GPs who are trying to develop innovative services can do so under PMS. A PMS practice may employ a pharmacist under a PMS contract. The issue of duplication will have to be dealt with when both PMS and LPS are moving towards a permanent regime. However, the current piloting system--especially given the central role of the health authority in both PMS and LPS schemes--provides an adequate mechanism to ensure that there is no duplication of activities in a given area. Although I understand the fears raised by the right hon. Gentleman, I am not convinced that they are quite as powerful as he has suggested.

Amendment agreed to.

Amendment made: No. 207, in page 30, line 4, leave out from beginning to end of line 8 and insert—

    `( ) ``Practitioner dispensing services'' means the provision of drugs, medicines or listed appliances (within the meaning of section 41 of the 1977 Act) by a medical practitioner or dental practitioner to a patient of his pursuant to arrangements made by virtue of section 43(1) of the 1977 Act.'.—[Mr. Denham.]

Clause 29, as amended, ordered to stand part of the Bill.

Clause 30 ordered to stand part of the Bill.

Schedule 2

Pilot schemes

Mr. Denham: I beg to move, amendment No. 218, in page 60, line 19, leave out

    `as to the circumstances in which a Health Authority must'

and insert

    `requiring a Health Authority to'.

The Chairman: With this it will be convenient to take the following: Amendment No. 219, in page 61, line 17, at end insert—

    `( ) Sub-paragraphs (3) to (6) of paragraph 2 apply in relation to an application for preliminary approval of proposals under this paragraph as they apply in relation to proposals under that paragraph.

    Effect of proposals on existing services

    . —(1) Proposals for a pilot scheme submitted under paragraph 2, or included in an application for preliminary approval of proposals under paragraph 4, must include—

    (a) an assessment by the Health Authority of the likely effect of the implementation of the proposals in the Health Authority's area on the services mentioned in sub-paragraph (2);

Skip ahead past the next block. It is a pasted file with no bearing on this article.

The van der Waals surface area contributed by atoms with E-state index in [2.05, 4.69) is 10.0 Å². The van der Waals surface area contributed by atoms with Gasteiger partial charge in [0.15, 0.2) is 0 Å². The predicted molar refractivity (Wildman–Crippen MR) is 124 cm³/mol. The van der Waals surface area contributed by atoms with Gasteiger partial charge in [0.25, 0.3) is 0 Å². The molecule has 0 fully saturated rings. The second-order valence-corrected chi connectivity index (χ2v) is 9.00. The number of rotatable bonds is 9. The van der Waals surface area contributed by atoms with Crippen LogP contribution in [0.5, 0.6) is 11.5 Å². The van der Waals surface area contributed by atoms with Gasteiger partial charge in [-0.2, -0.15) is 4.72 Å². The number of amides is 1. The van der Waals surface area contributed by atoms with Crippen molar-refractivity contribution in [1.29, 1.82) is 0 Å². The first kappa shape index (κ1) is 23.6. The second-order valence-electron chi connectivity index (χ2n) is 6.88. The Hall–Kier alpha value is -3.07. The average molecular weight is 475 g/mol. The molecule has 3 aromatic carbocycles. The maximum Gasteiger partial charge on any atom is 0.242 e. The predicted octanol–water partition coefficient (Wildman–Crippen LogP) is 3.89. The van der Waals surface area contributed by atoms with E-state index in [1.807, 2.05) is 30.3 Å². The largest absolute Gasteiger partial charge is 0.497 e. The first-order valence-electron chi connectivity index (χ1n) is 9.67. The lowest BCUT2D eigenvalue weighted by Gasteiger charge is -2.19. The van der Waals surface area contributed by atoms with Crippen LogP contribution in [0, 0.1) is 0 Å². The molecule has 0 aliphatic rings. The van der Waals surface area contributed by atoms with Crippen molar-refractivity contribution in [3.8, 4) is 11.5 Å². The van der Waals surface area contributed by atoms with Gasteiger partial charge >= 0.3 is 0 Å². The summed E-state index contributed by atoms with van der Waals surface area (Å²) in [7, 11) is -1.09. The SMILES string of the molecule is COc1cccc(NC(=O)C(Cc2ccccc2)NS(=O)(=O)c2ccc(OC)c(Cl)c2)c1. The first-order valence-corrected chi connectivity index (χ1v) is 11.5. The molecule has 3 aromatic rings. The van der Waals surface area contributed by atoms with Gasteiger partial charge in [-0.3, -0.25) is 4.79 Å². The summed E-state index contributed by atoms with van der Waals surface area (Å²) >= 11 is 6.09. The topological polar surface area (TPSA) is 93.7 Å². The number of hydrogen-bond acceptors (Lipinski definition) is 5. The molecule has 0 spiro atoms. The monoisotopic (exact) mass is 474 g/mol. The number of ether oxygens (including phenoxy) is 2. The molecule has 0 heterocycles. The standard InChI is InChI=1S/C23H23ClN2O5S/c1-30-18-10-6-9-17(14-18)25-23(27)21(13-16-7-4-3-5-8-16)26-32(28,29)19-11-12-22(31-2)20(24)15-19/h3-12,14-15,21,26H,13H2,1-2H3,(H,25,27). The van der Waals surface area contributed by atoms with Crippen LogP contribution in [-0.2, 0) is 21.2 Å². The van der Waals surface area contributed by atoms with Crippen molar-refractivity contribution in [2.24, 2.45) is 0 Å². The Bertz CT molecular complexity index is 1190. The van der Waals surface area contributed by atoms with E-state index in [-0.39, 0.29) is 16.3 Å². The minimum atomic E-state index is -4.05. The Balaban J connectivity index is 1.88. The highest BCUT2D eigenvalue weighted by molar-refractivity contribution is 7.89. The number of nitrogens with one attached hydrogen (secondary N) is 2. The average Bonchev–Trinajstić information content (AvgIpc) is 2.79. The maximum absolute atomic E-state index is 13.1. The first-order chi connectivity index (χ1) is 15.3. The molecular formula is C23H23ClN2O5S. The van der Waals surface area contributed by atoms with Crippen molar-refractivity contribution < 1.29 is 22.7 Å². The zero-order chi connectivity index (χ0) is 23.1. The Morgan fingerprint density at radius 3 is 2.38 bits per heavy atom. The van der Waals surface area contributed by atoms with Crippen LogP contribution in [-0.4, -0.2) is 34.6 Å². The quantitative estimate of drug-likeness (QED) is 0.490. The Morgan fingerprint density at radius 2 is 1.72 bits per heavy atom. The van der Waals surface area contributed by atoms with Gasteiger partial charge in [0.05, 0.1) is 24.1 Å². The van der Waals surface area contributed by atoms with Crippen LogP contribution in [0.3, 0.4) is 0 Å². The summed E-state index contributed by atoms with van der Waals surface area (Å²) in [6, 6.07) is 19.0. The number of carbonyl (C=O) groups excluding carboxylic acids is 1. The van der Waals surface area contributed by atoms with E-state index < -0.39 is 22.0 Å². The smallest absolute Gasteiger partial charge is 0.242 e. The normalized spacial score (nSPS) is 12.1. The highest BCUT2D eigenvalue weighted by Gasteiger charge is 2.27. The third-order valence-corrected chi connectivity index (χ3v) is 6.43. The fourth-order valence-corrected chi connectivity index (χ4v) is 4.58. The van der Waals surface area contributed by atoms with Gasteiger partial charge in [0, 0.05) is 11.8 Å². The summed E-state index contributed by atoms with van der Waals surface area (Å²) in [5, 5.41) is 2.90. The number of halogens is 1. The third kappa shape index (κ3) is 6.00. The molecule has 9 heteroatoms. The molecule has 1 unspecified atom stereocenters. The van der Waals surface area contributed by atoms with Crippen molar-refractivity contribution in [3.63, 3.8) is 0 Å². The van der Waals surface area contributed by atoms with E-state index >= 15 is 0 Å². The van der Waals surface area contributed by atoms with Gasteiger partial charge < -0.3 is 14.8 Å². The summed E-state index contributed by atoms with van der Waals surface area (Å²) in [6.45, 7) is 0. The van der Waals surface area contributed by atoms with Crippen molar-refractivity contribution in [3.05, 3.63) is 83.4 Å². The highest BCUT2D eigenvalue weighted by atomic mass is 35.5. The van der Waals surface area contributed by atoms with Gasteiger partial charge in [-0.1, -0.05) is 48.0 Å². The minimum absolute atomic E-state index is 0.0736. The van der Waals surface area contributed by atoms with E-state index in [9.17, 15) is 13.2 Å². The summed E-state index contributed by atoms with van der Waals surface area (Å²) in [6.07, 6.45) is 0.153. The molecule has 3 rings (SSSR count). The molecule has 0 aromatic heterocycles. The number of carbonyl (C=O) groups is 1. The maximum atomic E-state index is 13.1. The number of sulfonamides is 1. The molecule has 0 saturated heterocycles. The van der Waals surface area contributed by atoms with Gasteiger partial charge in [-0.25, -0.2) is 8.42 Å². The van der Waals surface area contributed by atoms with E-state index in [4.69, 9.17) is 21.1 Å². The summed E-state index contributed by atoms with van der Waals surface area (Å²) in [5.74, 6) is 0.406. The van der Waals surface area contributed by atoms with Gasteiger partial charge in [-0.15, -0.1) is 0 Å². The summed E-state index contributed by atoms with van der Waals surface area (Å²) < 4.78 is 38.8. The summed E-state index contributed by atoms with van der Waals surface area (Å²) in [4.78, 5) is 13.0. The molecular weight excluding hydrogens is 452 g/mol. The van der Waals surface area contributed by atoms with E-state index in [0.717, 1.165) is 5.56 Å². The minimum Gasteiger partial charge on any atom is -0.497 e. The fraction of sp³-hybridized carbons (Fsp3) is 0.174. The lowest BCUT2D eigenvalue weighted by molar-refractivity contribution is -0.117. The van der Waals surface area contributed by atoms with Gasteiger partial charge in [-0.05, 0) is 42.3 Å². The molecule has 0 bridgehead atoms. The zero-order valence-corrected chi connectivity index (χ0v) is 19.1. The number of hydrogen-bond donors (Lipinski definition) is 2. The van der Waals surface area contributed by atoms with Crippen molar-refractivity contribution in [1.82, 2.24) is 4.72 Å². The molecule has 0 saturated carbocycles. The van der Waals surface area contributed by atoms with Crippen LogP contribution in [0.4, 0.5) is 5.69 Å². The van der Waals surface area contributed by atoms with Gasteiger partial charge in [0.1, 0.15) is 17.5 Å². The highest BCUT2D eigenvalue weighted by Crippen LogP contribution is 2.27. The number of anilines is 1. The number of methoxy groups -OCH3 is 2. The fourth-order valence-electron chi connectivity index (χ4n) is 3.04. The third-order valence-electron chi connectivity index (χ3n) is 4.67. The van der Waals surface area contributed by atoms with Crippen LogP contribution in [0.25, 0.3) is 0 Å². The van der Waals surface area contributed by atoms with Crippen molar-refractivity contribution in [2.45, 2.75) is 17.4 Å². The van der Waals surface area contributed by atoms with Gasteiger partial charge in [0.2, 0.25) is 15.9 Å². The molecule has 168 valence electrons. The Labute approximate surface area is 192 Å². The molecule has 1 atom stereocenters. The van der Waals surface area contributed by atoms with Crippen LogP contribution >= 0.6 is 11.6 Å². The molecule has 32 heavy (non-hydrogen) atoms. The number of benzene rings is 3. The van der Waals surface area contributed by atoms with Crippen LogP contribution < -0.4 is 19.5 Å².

(b) any assessment supplied to the Health Authority by another Health Authority under sub-paragraph (4).

    (2) The services are—

    (a) pharmaceutical services (within the meaning of section 41 of the 1977 Act);

    (b) local pharmaceutical services provided under existing pilot schemes or LPS schemes (within the meaning of Schedule 8A to the 1977 Act);

    (c) general medical services provided under arrangements made under section 29(1) of the 1977 Act;

    (d) personal medical services provided under arrangements made under section 28C of the 1977 Act or under pilot schemes made under section 1 of the National Health Service (Primary Care) Act 1997.

    (3) If it appears to a Health Authority that the proposals would, if implemented, affect any of the services mentioned in sub-paragraph (2) provided in the area of another Health Authority, they must consult that other Health Authority about the proposals before submitting them under paragraph 2 or including them in an application for preliminary approval under paragraph 4.

    (4) A Health Authority consulted under sub-paragraph (3) must prepare an assessment of the likely effect of the implementation of the proposals on those services and supply it to the Health Authority which consulted them.'.

Amendment (a), at end of amendment No. 219, insert—

    `(e) the provision of retail pharmacy services for the supply of non-prescription medicines.'.